No, none of this changes with Btrfs.

ie, https://docs.openstack.org/image-guide/openstack-images.html for openstack has no ability to auto resize btrfs (at least that it says there)

I'm pretty sure OpenStack's documentation is out of date here, since it references cloud-init stuff.

We discussed this during today's fesco meeting:
AGREED: We'll wait a week for more discussion and information about userspace access options.
ACTION: Eighth_Doctor, cmurf, dcavalca, michel will provide some more information about userspace access options

Just for more information (I was in another meeting during the meeting, so couldn't comment as much). Yes, libguestfs does include a kernel for the appliance, but it is a buildreq, it is not building its own, meaning the RHEL libguestfs still does not support btrfs. From the spec:

%if !0%{?rhel}
BuildRequires: btrfs-progs
%endif

From a kernel standpoint, I don't care too much one way or the other for most spins. Cloud images, you do have to take into consideration the host though. Even if RHEL were to turn on btrfs in RHEL 9 for some reason (I don't see any indication that this is being considered, it is still off in ARK), it would literally take years for that to roll out to the majority of users. I would guess there is considerably more RHEL 7 out there than RHEL 8 at this point. I don't know when RHEL 9 is planning to release, but It isn't in the F35 time frame for sure. This is one area that it certainly will not be Fedora leads RHEL, because there is a lot more at play there., and there are plenty of features enabled in Fedora that RHEL is happy to keep turned off for a variety of reasons. As far as I am currently aware, btrfs is one of those features. Basically the decision needs to be made assuming nothing is going to change in RHEL.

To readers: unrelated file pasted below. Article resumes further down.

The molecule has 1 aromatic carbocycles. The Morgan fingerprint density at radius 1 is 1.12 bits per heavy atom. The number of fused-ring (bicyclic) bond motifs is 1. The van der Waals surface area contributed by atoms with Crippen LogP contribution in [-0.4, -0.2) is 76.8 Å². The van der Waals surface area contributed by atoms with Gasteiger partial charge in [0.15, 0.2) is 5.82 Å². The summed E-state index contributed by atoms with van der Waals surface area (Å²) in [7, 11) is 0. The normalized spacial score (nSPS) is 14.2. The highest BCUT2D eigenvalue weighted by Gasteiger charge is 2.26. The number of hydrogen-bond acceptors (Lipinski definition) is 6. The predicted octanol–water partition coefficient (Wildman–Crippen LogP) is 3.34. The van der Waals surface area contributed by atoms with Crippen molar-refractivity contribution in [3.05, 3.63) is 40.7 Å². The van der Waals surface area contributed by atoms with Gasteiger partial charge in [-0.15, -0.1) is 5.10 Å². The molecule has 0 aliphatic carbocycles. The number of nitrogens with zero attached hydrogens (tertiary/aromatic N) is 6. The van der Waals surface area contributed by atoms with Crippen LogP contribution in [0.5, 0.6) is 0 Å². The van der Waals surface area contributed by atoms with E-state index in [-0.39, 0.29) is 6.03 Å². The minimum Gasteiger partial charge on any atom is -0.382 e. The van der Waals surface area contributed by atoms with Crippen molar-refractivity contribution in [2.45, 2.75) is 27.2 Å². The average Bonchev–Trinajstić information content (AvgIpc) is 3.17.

So what do we give up by having no btrfs support on the host? The images should still boot, and function as normal. You do lose the ability to debug or modify the image from a RHEL host, and basically anything with the image that does not involve booting the included kernel. No read or write access. You can't try to use the image as a container image. You limit some forms of offline backup, though some others still work. I can not comment on the Openstack compatibility, because I haven't been much of a user of that, it would need someone else to verify.

Basically the decision needs to be made assuming nothing is going to change in RHEL.

Ack.

A possible read only solution is grub2-mount: as grub can read btrfs file systems, you can use its implementation to mount a btrfs based cloud image. Unfortunately you won't be able to modify it from that.

A possible read only solution is grub2-mount: as grub can read btrfs file systems, you can use its implementation to mount a btrfs based cloud image. Unfortunately you won't be able to modify it from that.

This should even be possible from RHEL, since GRUB there has support for Btrfs.

grub2-mount is explicitly disabled in CentOS Stream 8. I've filed https://bugzilla.redhat.com/show_bug.cgi?id=1970538 to get it added and put up https://git.centos.org/rpms/grub2/pull-request/1 with the necessary changes. CentOS Stream 9 already includes it, so we should be good there.

Aslo, depending on the grub version zstd will be unsupported (see: https://btrfs.wiki.kernel.org/index.php/FAQ#Does_grub_support_Btrfs.3F)